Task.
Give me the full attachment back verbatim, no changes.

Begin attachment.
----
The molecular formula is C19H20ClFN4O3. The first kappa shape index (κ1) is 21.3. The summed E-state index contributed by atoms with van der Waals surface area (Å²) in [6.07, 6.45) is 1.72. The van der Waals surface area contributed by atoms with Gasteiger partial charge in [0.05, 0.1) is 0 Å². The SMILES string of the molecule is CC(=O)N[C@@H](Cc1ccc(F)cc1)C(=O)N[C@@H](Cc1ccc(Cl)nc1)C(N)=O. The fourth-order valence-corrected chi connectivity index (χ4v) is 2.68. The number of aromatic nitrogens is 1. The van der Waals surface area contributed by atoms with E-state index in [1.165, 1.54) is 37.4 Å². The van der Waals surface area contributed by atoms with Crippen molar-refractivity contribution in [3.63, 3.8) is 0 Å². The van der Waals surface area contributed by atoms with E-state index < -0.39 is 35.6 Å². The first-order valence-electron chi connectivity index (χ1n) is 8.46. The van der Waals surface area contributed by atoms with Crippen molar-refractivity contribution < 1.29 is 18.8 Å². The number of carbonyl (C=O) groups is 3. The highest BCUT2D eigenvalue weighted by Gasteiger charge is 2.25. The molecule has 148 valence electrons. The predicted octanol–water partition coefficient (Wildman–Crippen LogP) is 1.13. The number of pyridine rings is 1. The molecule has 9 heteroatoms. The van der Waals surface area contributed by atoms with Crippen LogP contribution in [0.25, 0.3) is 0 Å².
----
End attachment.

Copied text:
The molecular formula is C19H20ClFN4O3. The first kappa shape index (κ1) is 21.3. The summed E-state index contributed by atoms with van der Waals surface area (Å²) in [6.07, 6.45) is 1.72. The van der Waals surface area contributed by atoms with Gasteiger partial charge in [0.05, 0.1) is 0 Å². The SMILES string of the molecule is CC(=O)N[C@@H](Cc1ccc(F)cc1)C(=O)N[C@@H](Cc1ccc(Cl)nc1)C(N)=O. The fourth-order valence-corrected chi connectivity index (χ4v) is 2.68. The number of aromatic nitrogens is 1. The van der Waals surface area contributed by atoms with E-state index in [1.165, 1.54) is 37.4 Å². The van der Waals surface area contributed by atoms with Crippen molar-refractivity contribution in [3.63, 3.8) is 0 Å². The van der Waals surface area contributed by atoms with E-state index < -0.39 is 35.6 Å². The first-order valence-electron chi connectivity index (χ1n) is 8.46. The van der Waals surface area contributed by atoms with Crippen molar-refractivity contribution < 1.29 is 18.8 Å². The number of carbonyl (C=O) groups is 3. The highest BCUT2D eigenvalue weighted by Gasteiger charge is 2.25. The molecule has 148 valence electrons. The predicted octanol–water partition coefficient (Wildman–Crippen LogP) is 1.13. The number of pyridine rings is 1. The molecule has 9 heteroatoms. The van der Waals surface area contributed by atoms with Crippen LogP contribution in [0.25, 0.3) is 0 Å².